What if the NCLB machine was engineered to make sure enough children failed? No, not every school, or every child. When enough students fail, the school puts canned programs into place that are not only endorsed but mandated by NCLB. When students continue to fail (and some always will, sorry to burst your Pollyanna bubble), for whatever reasons, school environments are taken over and restructured completely, and parents, if they so choose, can move their children to schools that have made AYP (Adequate Yearly Progress). "But what about those schools that have received accolades and rewards and who proudly advertise their school's report card that PROVES they've made adequate yearly progress? Doesn't that mean that at least those schools are succeeding thanks to NCLB?" Uh, maybe.

Let's assume those beribboned and shiny gold star schools are accurately reporting their test scores. That doesn't necessarily mean that the teachers are providing your child with the most comprehensive and well-rounded educational experience possible: it means that students have been taught enough to pass a single test. And guess what, if that gold star school honestly continues to do well while neighboring schools fail, the students from the failing school get to overcrowd Gold Star Elementary, increasing class size, bringing their less-than-proficient scores with them, thus increasing the chance that the school will lose ribbons and gold stars in the future. Yep, in giving schools those fun little awards, the government goes out of its way to make it more difficult for those schools to continue to succeed, though somehow most parents feel placated when told, "don't worry, your child can go to the good school now," and don't think too much past their own reassurance. For those who need an analogy:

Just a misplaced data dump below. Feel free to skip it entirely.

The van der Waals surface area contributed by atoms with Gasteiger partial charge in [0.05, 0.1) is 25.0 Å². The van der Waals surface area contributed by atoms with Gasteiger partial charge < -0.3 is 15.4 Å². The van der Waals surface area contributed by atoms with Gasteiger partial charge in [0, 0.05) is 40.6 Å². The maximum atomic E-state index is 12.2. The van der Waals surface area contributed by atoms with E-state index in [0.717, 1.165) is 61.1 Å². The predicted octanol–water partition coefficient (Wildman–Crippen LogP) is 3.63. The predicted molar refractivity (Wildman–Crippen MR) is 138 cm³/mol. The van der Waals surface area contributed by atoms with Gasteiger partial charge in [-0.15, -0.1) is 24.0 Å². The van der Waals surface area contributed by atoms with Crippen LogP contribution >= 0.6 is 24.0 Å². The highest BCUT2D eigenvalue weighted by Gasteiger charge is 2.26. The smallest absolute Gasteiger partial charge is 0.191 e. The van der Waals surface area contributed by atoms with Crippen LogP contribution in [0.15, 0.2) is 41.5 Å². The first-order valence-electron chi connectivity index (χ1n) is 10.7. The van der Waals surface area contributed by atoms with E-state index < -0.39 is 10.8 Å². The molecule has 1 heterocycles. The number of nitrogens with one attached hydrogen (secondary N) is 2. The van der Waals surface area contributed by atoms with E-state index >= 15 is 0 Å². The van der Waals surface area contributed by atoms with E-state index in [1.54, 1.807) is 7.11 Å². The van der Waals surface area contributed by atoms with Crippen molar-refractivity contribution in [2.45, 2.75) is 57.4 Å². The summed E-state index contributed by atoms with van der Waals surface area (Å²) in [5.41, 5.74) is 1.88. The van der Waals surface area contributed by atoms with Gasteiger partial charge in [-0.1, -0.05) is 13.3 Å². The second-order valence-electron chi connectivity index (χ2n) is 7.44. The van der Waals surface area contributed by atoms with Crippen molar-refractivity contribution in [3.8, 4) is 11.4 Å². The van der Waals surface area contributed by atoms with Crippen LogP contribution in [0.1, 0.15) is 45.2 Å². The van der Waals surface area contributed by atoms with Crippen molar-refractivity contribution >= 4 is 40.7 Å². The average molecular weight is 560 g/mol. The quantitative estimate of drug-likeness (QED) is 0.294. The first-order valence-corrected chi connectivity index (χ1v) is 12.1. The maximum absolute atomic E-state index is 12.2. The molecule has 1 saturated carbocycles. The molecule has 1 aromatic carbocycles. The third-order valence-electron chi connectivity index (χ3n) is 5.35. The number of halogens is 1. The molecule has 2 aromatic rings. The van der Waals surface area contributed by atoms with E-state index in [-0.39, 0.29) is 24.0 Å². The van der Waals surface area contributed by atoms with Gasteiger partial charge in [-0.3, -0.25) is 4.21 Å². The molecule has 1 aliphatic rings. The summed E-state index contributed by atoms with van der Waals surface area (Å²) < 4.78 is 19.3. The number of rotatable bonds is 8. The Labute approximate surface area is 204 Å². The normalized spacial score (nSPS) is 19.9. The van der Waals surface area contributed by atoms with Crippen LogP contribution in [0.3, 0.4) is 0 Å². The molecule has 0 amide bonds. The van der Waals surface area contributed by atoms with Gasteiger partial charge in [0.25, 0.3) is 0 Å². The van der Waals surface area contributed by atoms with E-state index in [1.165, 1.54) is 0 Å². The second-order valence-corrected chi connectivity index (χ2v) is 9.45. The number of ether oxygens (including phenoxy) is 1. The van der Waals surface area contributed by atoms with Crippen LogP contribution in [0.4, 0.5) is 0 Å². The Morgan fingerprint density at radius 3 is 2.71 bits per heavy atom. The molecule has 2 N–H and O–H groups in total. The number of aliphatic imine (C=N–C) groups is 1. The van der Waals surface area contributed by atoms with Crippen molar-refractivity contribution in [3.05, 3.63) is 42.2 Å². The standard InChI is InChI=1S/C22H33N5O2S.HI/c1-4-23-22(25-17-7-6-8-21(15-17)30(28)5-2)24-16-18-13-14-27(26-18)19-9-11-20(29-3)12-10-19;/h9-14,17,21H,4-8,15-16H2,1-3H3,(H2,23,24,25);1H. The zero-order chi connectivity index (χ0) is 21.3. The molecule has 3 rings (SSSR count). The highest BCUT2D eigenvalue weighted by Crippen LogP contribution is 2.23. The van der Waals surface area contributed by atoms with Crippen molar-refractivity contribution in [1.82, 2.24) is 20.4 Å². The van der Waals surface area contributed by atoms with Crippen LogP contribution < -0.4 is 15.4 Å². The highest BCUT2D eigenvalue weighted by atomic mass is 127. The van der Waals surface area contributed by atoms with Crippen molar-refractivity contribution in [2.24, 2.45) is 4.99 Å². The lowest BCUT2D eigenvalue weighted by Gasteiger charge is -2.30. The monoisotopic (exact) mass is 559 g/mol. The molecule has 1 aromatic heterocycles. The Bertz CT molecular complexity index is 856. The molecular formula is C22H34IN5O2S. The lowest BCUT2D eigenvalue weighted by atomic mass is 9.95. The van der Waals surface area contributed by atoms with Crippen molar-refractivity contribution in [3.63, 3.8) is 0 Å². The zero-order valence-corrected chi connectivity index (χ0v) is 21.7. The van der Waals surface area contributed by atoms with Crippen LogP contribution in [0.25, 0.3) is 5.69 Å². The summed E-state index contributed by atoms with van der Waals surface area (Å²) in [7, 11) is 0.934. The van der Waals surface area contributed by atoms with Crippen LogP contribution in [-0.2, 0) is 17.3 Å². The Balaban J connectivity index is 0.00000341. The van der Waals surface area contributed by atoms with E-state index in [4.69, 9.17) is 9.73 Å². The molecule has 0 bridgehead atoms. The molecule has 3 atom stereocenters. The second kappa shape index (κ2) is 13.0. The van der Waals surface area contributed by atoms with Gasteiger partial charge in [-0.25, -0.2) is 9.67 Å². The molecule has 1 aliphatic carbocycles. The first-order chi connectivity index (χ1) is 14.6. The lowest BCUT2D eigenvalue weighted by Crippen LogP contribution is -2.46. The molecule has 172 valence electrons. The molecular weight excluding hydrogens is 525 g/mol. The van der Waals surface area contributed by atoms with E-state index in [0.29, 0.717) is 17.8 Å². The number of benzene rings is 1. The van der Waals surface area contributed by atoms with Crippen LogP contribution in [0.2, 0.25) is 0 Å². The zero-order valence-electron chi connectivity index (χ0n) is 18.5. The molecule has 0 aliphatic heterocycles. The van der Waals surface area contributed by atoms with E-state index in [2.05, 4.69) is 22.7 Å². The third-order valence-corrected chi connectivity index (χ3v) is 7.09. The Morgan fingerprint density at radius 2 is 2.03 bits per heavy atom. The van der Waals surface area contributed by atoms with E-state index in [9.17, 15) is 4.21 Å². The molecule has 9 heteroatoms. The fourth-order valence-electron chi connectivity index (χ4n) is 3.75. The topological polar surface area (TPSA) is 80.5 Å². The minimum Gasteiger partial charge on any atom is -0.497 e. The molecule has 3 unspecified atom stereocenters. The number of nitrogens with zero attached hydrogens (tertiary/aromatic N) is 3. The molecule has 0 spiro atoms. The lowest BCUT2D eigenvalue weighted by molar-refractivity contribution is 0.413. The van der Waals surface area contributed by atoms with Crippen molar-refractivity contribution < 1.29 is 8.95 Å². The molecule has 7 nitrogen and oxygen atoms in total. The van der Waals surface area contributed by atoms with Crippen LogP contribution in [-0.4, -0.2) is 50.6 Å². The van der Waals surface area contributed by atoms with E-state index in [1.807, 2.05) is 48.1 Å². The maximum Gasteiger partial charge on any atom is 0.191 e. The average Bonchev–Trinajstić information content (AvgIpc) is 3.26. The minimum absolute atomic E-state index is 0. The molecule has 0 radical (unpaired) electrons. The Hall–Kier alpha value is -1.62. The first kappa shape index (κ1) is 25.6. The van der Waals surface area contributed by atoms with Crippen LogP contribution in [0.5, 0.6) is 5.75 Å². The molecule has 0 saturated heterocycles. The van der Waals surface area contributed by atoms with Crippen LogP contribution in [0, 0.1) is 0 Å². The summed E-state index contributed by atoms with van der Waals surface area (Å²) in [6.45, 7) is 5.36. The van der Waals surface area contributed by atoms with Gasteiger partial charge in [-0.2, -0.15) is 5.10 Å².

Imagine a weight lifter. Strengthening his body, monitoring his diet, trying to make it to the next competition. He pushes himself, hopefully safely, by adding more weight, making his muscles stronger over time. He can bench press two hundred pounds, two hundred twenty five, two hundred fifty, three hundred, three-fifty, four hundred, success after success. Five hundred, six hundred, more. Believe it or not, there will come a time when someone puts enough weight on the lifter that no matter his training/development or his previous successes or trophies, he will not be able to lift it. Ever. Pick up the truck. Pick up the house. Pick up the weight equivalent to a neighborhood block. You can't. You failed! YOU FAILED. Gee, how did *that* happen? Guess you need us to take over.

Tsk, tsk.

Another thought that today's intake of cookies and coffee have fired off in my brain is this: If the NCLB machine has indeed been created to guarantee that all schools eventually fail, wouldn't those beribboned and gold starred schools that continue to blatantly "succeed" no matter how much weight is dumped onto their own weight bars be easily spotted and eventually identified as deserving of investigation? Of, perhaps, misreporting their assessment scores? Of altering test administration? Of cheating? It would certainly be a red flag to me if I made sure everyone would fail (gradually of course, don't want to tip people off), and one little upstart continued to succeed no matter what. In fact, if I were a real mastermind, I would have made sure that ribbons and gold stars were mandated as rewards BY ME, as my failsafe catch-all. Everyone would be on my radar, easy and clear targets.

Maybe my children will choose to study architecture in college instead. Maybe I should try a more well-balanced breakfast in the morning. Maybe it's time for that grocery shopping I'm supposed to be doing today.